The problem is that it has no windows, no heat, and is as damp as you'd expect such a basement space to be. And who wants kids nudging themselves past a giant grumbling water heater to spend the day in a damp, dark classroom with no emergency egress?
Back upstairs in the gym that's flooded with light, I realize I have a new appreciation not only for what it takes to keep a building like a school purring, but also for the folks that do it, day in and day out, providing a safe, comfortable atmosphere in which our kids can focus on learning.
Born in Brooklyn, N.Y., where he lived until he was 17, Bobby received his BA-Mass Communications from UWM in 1989 and has lived in Walker's Point, Bay View, Enderis Park, South Milwaukee and on the East Side.
He has published three non-fiction books in Italy – including one about an event in Milwaukee history, which was published in the U.S. in autumn 2010. Four more books, all about Milwaukee, have been published by The History Press.
With his most recent band, The Yell Leaders, Bobby released four LPs and had a songs featured in episodes of TV's "Party of Five" and "Dawson's Creek," and films in Japan, South America and the U.S. The Yell Leaders were named the best unsigned band in their region by VH-1 as part of its Rock Across America 1998 Tour. Most recently, the band contributed tracks to a UK vinyl/CD tribute to the Redskins and collaborated on a track with Italian novelist Enrico Remmert.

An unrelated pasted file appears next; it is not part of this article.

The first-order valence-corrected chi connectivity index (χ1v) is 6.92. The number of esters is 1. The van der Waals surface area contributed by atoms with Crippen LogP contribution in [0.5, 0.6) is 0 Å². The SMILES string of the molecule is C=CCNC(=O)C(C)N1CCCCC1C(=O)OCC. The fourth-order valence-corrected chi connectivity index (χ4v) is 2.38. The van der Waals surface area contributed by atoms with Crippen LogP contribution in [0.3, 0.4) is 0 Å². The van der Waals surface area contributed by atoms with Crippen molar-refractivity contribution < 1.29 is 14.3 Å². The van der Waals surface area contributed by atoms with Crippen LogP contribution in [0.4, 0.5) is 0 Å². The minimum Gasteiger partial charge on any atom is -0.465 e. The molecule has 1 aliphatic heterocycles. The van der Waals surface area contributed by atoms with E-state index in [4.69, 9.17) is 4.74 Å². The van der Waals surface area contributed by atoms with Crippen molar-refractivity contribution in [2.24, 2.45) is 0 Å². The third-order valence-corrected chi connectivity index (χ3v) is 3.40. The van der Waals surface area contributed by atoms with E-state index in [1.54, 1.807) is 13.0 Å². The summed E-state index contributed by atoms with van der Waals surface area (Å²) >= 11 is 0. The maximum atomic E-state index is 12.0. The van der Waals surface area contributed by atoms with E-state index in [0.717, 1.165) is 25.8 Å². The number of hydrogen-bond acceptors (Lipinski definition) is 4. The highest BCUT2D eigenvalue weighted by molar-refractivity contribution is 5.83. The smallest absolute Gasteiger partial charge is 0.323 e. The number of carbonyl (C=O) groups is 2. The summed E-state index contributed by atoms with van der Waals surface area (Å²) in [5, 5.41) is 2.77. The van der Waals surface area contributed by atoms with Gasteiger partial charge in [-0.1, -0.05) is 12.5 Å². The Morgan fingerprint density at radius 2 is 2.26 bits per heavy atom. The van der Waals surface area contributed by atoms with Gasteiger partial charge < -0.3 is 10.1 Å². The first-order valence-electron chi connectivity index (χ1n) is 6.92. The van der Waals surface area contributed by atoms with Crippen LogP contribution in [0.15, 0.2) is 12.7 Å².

He's produced three installments of the "OMCD" series of local music compilations for OnMilwaukee.com and in 2007 produced a CD of Italian music and poetry.
In 2005, he was awarded the City of Asti's (Italy) Journalism Prize for his work focusing on that area. He has also won awards from the Milwaukee Press Club.
He can be heard weekly on 88Nine Radio Milwaukee talking about his "Urban Spelunking" series of stories.